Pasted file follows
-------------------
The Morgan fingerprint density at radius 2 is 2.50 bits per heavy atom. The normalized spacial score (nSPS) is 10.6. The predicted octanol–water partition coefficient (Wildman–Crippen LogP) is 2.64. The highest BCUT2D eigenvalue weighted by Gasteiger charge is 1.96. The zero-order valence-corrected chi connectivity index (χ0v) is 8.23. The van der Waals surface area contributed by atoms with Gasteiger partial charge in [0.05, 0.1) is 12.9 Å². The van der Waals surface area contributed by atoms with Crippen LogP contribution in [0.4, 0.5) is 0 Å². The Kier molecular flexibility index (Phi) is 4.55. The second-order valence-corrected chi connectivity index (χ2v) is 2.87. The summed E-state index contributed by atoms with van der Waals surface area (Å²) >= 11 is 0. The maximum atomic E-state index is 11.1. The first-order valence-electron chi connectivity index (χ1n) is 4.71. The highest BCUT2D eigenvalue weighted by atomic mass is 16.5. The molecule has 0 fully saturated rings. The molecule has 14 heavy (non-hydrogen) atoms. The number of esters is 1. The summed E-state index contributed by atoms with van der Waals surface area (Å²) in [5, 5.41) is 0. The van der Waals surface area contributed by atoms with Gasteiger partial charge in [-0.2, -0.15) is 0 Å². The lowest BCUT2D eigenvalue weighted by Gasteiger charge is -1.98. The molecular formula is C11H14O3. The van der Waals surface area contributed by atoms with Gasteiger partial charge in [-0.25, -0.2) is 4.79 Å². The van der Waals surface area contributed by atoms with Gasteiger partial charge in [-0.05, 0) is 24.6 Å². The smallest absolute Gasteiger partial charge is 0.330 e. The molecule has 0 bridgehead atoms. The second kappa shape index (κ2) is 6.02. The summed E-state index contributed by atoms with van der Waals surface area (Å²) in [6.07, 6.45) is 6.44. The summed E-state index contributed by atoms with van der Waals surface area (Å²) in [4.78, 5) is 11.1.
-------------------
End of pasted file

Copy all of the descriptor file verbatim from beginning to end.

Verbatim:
The Morgan fingerprint density at radius 2 is 2.50 bits per heavy atom. The normalized spacial score (nSPS) is 10.6. The predicted octanol–water partition coefficient (Wildman–Crippen LogP) is 2.64. The highest BCUT2D eigenvalue weighted by Gasteiger charge is 1.96. The zero-order valence-corrected chi connectivity index (χ0v) is 8.23. The van der Waals surface area contributed by atoms with Gasteiger partial charge in [0.05, 0.1) is 12.9 Å². The van der Waals surface area contributed by atoms with Crippen LogP contribution in [0.4, 0.5) is 0 Å². The Kier molecular flexibility index (Phi) is 4.55. The second-order valence-corrected chi connectivity index (χ2v) is 2.87. The summed E-state index contributed by atoms with van der Waals surface area (Å²) >= 11 is 0. The maximum atomic E-state index is 11.1. The first-order valence-electron chi connectivity index (χ1n) is 4.71. The highest BCUT2D eigenvalue weighted by atomic mass is 16.5. The molecule has 0 fully saturated rings. The molecule has 14 heavy (non-hydrogen) atoms. The number of esters is 1. The summed E-state index contributed by atoms with van der Waals surface area (Å²) in [5, 5.41) is 0. The van der Waals surface area contributed by atoms with Gasteiger partial charge in [-0.2, -0.15) is 0 Å². The lowest BCUT2D eigenvalue weighted by Gasteiger charge is -1.98. The molecular formula is C11H14O3. The van der Waals surface area contributed by atoms with Gasteiger partial charge in [-0.25, -0.2) is 4.79 Å². The van der Waals surface area contributed by atoms with Gasteiger partial charge in [-0.05, 0) is 24.6 Å². The smallest absolute Gasteiger partial charge is 0.330 e. The molecule has 0 bridgehead atoms. The second kappa shape index (κ2) is 6.02. The summed E-state index contributed by atoms with van der Waals surface area (Å²) in [6.07, 6.45) is 6.44. The summed E-state index contributed by atoms with van der Waals surface area (Å²) in [4.78, 5) is 11.1.